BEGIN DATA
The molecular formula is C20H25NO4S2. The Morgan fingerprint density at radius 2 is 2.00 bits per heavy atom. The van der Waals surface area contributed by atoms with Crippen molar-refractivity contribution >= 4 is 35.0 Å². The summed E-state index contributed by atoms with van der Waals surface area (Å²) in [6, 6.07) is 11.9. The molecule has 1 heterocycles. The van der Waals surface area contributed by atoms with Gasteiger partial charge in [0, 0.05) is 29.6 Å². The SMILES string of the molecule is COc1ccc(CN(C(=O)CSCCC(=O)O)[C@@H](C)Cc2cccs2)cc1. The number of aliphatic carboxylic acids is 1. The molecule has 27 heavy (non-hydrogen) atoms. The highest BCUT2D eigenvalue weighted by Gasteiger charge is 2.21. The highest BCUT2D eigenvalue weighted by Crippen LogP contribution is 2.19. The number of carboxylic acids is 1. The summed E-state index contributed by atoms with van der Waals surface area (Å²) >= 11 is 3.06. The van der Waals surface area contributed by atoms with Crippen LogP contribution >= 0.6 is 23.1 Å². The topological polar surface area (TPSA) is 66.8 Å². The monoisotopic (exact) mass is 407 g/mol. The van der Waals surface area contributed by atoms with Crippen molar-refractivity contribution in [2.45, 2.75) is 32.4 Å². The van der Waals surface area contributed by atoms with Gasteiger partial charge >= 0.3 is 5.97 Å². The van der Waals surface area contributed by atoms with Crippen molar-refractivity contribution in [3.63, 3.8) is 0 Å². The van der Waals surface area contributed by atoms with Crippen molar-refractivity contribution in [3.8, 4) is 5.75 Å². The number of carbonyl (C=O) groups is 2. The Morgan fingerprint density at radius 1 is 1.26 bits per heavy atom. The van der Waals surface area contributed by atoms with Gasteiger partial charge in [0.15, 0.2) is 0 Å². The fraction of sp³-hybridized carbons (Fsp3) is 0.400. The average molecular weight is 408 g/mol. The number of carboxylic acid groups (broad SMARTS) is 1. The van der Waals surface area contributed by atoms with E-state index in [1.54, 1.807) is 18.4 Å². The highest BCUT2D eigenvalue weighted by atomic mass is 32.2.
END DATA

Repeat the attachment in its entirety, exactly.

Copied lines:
The molecular formula is C20H25NO4S2. The Morgan fingerprint density at radius 2 is 2.00 bits per heavy atom. The van der Waals surface area contributed by atoms with Crippen molar-refractivity contribution >= 4 is 35.0 Å². The summed E-state index contributed by atoms with van der Waals surface area (Å²) in [6, 6.07) is 11.9. The molecule has 1 heterocycles. The van der Waals surface area contributed by atoms with Gasteiger partial charge in [0, 0.05) is 29.6 Å². The SMILES string of the molecule is COc1ccc(CN(C(=O)CSCCC(=O)O)[C@@H](C)Cc2cccs2)cc1. The number of aliphatic carboxylic acids is 1. The molecule has 27 heavy (non-hydrogen) atoms. The highest BCUT2D eigenvalue weighted by Gasteiger charge is 2.21. The highest BCUT2D eigenvalue weighted by Crippen LogP contribution is 2.19. The number of carboxylic acids is 1. The summed E-state index contributed by atoms with van der Waals surface area (Å²) >= 11 is 3.06. The van der Waals surface area contributed by atoms with Crippen LogP contribution >= 0.6 is 23.1 Å². The topological polar surface area (TPSA) is 66.8 Å². The monoisotopic (exact) mass is 407 g/mol. The van der Waals surface area contributed by atoms with Crippen molar-refractivity contribution in [2.45, 2.75) is 32.4 Å². The van der Waals surface area contributed by atoms with Gasteiger partial charge >= 0.3 is 5.97 Å². The van der Waals surface area contributed by atoms with Crippen molar-refractivity contribution in [3.63, 3.8) is 0 Å². The van der Waals surface area contributed by atoms with Crippen molar-refractivity contribution in [3.8, 4) is 5.75 Å². The number of carbonyl (C=O) groups is 2. The Morgan fingerprint density at radius 1 is 1.26 bits per heavy atom. The van der Waals surface area contributed by atoms with Gasteiger partial charge in [0.15, 0.2) is 0 Å². The fraction of sp³-hybridized carbons (Fsp3) is 0.400. The average molecular weight is 408 g/mol. The number of carboxylic acid groups (broad SMARTS) is 1. The van der Waals surface area contributed by atoms with E-state index in [1.54, 1.807) is 18.4 Å². The highest BCUT2D eigenvalue weighted by atomic mass is 32.2.